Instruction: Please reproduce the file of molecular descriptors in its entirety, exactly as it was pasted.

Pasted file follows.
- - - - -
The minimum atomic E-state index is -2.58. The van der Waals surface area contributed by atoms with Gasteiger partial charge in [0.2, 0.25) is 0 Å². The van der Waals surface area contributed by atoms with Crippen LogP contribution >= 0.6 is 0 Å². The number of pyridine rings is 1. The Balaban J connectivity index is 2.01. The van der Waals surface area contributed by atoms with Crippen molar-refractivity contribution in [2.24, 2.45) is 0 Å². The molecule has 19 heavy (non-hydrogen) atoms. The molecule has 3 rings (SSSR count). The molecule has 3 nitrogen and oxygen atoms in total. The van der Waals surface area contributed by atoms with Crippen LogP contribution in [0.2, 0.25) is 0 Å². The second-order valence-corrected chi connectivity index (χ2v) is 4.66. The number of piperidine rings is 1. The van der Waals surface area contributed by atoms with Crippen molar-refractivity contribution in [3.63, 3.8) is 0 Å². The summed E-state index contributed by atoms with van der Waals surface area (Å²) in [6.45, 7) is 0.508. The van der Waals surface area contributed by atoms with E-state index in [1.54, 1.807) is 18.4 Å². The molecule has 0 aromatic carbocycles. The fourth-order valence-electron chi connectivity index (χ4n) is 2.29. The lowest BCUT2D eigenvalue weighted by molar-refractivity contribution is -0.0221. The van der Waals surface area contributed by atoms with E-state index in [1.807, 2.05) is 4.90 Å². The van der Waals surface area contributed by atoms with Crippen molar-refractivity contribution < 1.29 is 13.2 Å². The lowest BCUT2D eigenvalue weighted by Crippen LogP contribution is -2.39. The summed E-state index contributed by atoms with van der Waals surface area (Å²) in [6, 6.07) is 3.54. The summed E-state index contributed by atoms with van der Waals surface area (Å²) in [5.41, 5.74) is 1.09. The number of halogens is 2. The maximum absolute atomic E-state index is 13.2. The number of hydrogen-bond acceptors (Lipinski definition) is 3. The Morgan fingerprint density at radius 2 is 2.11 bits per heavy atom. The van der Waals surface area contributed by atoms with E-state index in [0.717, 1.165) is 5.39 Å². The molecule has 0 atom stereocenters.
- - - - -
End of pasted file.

The minimum atomic E-state index is -2.58. The van der Waals surface area contributed by atoms with Gasteiger partial charge in [0.2, 0.25) is 0 Å². The van der Waals surface area contributed by atoms with Crippen LogP contribution >= 0.6 is 0 Å². The number of pyridine rings is 1. The Balaban J connectivity index is 2.01. The van der Waals surface area contributed by atoms with Crippen molar-refractivity contribution in [2.24, 2.45) is 0 Å². The molecule has 19 heavy (non-hydrogen) atoms. The molecule has 3 rings (SSSR count). The molecule has 3 nitrogen and oxygen atoms in total. The van der Waals surface area contributed by atoms with Crippen LogP contribution in [0.2, 0.25) is 0 Å². The second-order valence-corrected chi connectivity index (χ2v) is 4.66. The number of piperidine rings is 1. The van der Waals surface area contributed by atoms with Crippen molar-refractivity contribution in [3.63, 3.8) is 0 Å². The summed E-state index contributed by atoms with van der Waals surface area (Å²) in [6.45, 7) is 0.508. The van der Waals surface area contributed by atoms with E-state index in [1.54, 1.807) is 18.4 Å². The molecule has 0 aromatic carbocycles. The fourth-order valence-electron chi connectivity index (χ4n) is 2.29. The lowest BCUT2D eigenvalue weighted by molar-refractivity contribution is -0.0221. The van der Waals surface area contributed by atoms with E-state index in [1.807, 2.05) is 4.90 Å². The van der Waals surface area contributed by atoms with Crippen molar-refractivity contribution < 1.29 is 13.2 Å². The lowest BCUT2D eigenvalue weighted by Crippen LogP contribution is -2.39. The summed E-state index contributed by atoms with van der Waals surface area (Å²) in [6, 6.07) is 3.54. The summed E-state index contributed by atoms with van der Waals surface area (Å²) in [5.41, 5.74) is 1.09. The number of halogens is 2. The maximum absolute atomic E-state index is 13.2. The number of hydrogen-bond acceptors (Lipinski definition) is 3. The Morgan fingerprint density at radius 2 is 2.11 bits per heavy atom. The van der Waals surface area contributed by atoms with E-state index in [0.717, 1.165) is 5.39 Å². The molecule has 0 atom stereocenters.